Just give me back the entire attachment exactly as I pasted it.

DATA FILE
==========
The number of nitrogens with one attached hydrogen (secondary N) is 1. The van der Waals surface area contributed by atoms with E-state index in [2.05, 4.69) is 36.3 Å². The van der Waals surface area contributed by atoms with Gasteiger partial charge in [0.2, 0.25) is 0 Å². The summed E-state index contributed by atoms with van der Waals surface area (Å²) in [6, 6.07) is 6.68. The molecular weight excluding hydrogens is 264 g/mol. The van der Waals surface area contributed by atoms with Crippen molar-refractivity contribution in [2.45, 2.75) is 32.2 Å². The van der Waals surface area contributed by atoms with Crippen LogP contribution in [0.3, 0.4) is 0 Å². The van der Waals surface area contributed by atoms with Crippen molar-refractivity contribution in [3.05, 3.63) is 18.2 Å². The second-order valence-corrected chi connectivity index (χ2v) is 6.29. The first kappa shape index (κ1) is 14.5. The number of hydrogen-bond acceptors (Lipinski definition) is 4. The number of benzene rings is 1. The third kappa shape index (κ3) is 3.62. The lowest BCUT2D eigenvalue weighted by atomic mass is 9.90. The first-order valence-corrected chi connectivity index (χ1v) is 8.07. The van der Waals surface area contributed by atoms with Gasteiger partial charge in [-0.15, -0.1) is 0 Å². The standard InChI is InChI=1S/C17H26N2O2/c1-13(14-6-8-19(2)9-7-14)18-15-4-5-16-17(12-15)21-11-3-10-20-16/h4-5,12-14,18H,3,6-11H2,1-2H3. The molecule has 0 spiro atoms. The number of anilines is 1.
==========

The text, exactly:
The number of nitrogens with one attached hydrogen (secondary N) is 1. The van der Waals surface area contributed by atoms with E-state index in [2.05, 4.69) is 36.3 Å². The van der Waals surface area contributed by atoms with Gasteiger partial charge in [0.2, 0.25) is 0 Å². The summed E-state index contributed by atoms with van der Waals surface area (Å²) in [6, 6.07) is 6.68. The molecular weight excluding hydrogens is 264 g/mol. The van der Waals surface area contributed by atoms with Crippen molar-refractivity contribution in [2.45, 2.75) is 32.2 Å². The van der Waals surface area contributed by atoms with Crippen LogP contribution in [0.3, 0.4) is 0 Å². The van der Waals surface area contributed by atoms with Crippen molar-refractivity contribution in [3.05, 3.63) is 18.2 Å². The second-order valence-corrected chi connectivity index (χ2v) is 6.29. The first kappa shape index (κ1) is 14.5. The number of hydrogen-bond acceptors (Lipinski definition) is 4. The number of benzene rings is 1. The third kappa shape index (κ3) is 3.62. The lowest BCUT2D eigenvalue weighted by atomic mass is 9.90. The first-order valence-corrected chi connectivity index (χ1v) is 8.07. The van der Waals surface area contributed by atoms with Gasteiger partial charge in [-0.15, -0.1) is 0 Å². The standard InChI is InChI=1S/C17H26N2O2/c1-13(14-6-8-19(2)9-7-14)18-15-4-5-16-17(12-15)21-11-3-10-20-16/h4-5,12-14,18H,3,6-11H2,1-2H3. The molecule has 0 spiro atoms. The number of anilines is 1.